/kc/ - Krautchan

Highest Serious Discussion Per Post on Endchan

Posting mode: Reply

Check to confirm you're not a robot
Email
Subject
Comment
Password
Drawing x size canvas
File(s)

Remember to follow the rules

Max file size: 100.00 MB

Max files: 4

Max message length: 4096

Manage Board | Moderate Thread

Return | Catalog | Bottom

Expand All Images


(794.90 KB 1600x1600 pröööööööh.png)
Etymology thread Bernd 08/05/2020 (Wed) 17:42:24 [Preview] No. 39053
Post interesting things about etymology

In Turkish the father-in-law or mother-in-law of one's child is called dünür which derives from tengri (like tenger, denger, dengir, tanrı etc) (spelled with nasal n)

krgyz and uygurs call tengri kuday (might be derived persian hüda), they also call co-in-laws kuday.

I always thought it was interesting.

Also the word thor or donar might be derived from tengri


Bernd 08/05/2020 (Wed) 19:12:48 [Preview] No.39057 del
Is döner kebab somehow related to this


Bernd 08/05/2020 (Wed) 22:12:52 [Preview] No.39066 del
>>39057
lul good question. döner comes from the verb dönmek -mek being present infinitive(?) dön meaning spining.

In central asia döner is called şavurma which is by modern anatolian Turkish çevirme.

çevir meaning again, spining.


Bernd 08/06/2020 (Thu) 05:22:05 [Preview] No.39069 del
I have to search a little I sure I can come up with a couple interesting ones. Maybe present competing theories. We'll see.


Bernd 08/06/2020 (Thu) 18:32:06 [Preview] No.39073 del
Rivers. Or more precisely the great rivers in Eastern Europe from here to the Volga - Danube, Dniester, Dnieper, Don -, their name apparently is the result of Scythian laziness who called all of them danu = river...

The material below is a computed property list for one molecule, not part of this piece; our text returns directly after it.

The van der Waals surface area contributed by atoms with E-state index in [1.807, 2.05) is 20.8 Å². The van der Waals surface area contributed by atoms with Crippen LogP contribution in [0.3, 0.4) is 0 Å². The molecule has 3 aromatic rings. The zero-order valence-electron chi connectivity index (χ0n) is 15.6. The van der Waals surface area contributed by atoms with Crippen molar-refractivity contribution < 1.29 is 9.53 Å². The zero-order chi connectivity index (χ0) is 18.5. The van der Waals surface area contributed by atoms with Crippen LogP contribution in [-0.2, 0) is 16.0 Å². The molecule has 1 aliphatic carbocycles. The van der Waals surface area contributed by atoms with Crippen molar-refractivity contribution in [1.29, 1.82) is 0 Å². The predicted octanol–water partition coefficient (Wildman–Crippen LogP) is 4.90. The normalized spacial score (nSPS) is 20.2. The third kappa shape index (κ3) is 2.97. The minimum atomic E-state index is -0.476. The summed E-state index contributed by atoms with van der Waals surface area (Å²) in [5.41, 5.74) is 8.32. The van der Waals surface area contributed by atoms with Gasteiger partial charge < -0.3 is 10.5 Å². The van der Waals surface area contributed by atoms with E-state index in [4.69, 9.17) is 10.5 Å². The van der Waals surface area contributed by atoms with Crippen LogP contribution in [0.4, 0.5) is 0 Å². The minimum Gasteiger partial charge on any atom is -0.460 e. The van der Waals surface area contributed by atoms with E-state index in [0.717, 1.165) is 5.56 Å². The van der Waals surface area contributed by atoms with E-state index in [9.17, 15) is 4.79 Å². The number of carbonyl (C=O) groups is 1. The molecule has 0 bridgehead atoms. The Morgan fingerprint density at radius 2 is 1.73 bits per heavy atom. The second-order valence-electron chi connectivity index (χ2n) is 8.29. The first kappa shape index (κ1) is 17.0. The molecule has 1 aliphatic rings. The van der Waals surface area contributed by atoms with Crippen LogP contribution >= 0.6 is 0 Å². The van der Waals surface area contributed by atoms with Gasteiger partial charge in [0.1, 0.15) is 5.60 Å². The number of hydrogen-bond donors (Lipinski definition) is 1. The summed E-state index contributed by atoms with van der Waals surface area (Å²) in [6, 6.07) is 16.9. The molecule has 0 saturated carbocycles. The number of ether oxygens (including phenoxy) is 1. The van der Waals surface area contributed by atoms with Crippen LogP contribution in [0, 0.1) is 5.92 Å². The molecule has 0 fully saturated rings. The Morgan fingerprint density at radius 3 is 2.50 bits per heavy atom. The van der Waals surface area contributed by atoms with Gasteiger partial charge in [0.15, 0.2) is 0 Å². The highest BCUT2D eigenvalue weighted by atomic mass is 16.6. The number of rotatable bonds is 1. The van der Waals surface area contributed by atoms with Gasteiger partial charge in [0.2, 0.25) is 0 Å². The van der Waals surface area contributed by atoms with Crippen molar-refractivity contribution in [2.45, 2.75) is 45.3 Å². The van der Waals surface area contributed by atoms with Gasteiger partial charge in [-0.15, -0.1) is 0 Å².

Our first chronicle, the nameless one, called Scythia Dentumoger, a big country spreading to the east as far as the Don. Supposedly the Dentu = Don.

Other rivers are called river, I'm gonna write some in my next post.


Bernd 08/06/2020 (Thu) 19:49:08 [Preview] No.39074 del
gob


Bernd 08/06/2020 (Thu) 23:05:44 [Preview] No.39083 del
>>39073
>>39073
Tanais might be derived from danu but another theory says it derives from tănăç "calm, quiet" in Chuvash which is a Turkic language.


Bernd 08/07/2020 (Fri) 18:00:06 [Preview] No.39089 del
(11.66 KB 280x220 entomologist.jpg)
>>39083
Since Greek sources preserved the name I would assume the -is/-ais appendage is them twisting the name to suit them, that leaves us with Tana or Tan, which is, well, just Danu or Dan. I didn't mention but Danu itself is possibly proto-Indo-European right now I don't wanna into my opinion on "proto-indo-european" language, and especially not into the so called Kurgan hypothesis.... However the Dan/Tan, still could come from the Turkic teng -> tan/ten/tin stem.

Let's jump one river to the east, the Volga's name preserved a supposedly proto-Slavic word, volga (now in vlaga, vlaha, voloha forms in many Slavic languages), which means wetness.